It’s like a magic show – distract the audience with something shiny on one side of the stage and they won’t be looking at the other side where the magician’s assistant struggles to stuff the rabbit into the hat for the next trick. I’ll admit it, I forgot about the Making Work Pay tax credit. And this reporter is right, no one is talking about it. We got a proposed extension, and nothing more. We’re not looking at that side of the stage, so we aren’t putting enough energy into bringing the credit back. Hopefully the word will spread and action will happen.
That’s what may come out of your paycheck if — as expected — the Making Work Pay tax credit expires at the end of the year.
The credit was enacted last year as part of the Recovery Act to put more cash in people’s pockets. For the past two years, it has boosted paychecks by up to $400 for single filers and $800 for joint filers by reducing the tax withheld and giving a credit for that amount. That’s $33 or $67 a month.
Single taxpayers who make $75,000 or less and couples earning under $150,000 are eligible for the full credit, while higher earners can receive partial credit. More than 90% of working Americans have been helped by the tax break.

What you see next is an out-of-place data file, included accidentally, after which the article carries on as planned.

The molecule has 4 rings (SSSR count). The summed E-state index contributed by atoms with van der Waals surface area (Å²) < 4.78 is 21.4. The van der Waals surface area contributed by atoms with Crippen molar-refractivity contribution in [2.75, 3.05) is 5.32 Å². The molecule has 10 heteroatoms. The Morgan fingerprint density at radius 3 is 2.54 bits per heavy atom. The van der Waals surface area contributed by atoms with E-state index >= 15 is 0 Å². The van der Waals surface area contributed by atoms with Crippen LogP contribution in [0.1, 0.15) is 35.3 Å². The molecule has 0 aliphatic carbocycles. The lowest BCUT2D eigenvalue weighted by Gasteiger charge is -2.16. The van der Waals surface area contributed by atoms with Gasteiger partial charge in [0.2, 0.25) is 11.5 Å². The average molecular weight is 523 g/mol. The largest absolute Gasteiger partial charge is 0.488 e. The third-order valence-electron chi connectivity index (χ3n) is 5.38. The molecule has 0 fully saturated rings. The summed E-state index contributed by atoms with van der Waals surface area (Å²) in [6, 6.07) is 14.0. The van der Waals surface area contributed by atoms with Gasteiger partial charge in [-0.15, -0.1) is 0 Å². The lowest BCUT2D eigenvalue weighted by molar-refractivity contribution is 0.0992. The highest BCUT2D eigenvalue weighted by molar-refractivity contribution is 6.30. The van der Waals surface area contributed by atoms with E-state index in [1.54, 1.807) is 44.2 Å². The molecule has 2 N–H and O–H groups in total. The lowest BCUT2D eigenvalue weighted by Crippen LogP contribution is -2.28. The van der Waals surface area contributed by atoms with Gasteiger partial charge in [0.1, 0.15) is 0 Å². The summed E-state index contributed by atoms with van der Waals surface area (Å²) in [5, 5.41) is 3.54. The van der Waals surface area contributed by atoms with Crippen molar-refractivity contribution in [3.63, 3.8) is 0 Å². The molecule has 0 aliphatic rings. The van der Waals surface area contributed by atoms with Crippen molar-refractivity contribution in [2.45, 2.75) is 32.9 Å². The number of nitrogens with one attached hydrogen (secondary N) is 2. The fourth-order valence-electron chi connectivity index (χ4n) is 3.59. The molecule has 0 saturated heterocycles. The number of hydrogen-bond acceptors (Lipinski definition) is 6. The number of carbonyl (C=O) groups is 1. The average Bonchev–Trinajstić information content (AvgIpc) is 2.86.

Now they will feel the pain when the credit goes away.
A Senate Finance Committee aide said panel chairman Max Baucus, a Montana Democrat, is working on a proposal to extend a number of expiring tax breaks when Congress returns next week.
Obama proposed an extension months ago, but it’s unclear if the administration will fight for it now.
And with only weeks remaining in the lame-duck Congress, the credit is likely on its way out, said Clint Stretch, managing principal of tax policy at Deloitte Tax.
“I haven’t seen any serious effort to extend Making Work Pay,” Stretch said. “For this to get passed, somebody in Congress would have to be saying this is a priority, and we just haven’t seen that happening.”
Instead, most of the buzz is about the Bush tax cuts, which are also slated to expire at the end of the year.
Republicans are fighting to extend the Bush cuts for everyone — including higher income Americans. But Obama, who has promised not to raise taxes on the middle class, is pushing to preserve the cuts only for family income up to $250,000.
“The most curious aspect of the tax debate is the obsession with taxes at the high end,” said Chuck Marr, director of federal tax policy at the left-leaning Center on Budget and Policy Priorities. “But when almost every middle and lower class American is going to face higher taxes, nobody’s talking about it.”
The big issue with keeping Making Work Pay around is its cost — about $60 billion to extend it one year.
“Stimulus is a bad word now, so anything labeled stimulus will not get traction,” said Roberton Williams, a senior fellow at the Tax Policy Center.
But if the extension isn’t passed, the 110 million families that received higher paychecks in 2009 and 2010 will owe more taxes than they did during those two years.
“Most people may have no idea they received it and no idea that it’s going away,” said Marr. “But what you can be certain of is that they’ll have less money and they’ll spend less — and this is a terrible time for the economy to lose $60 billion of spending.”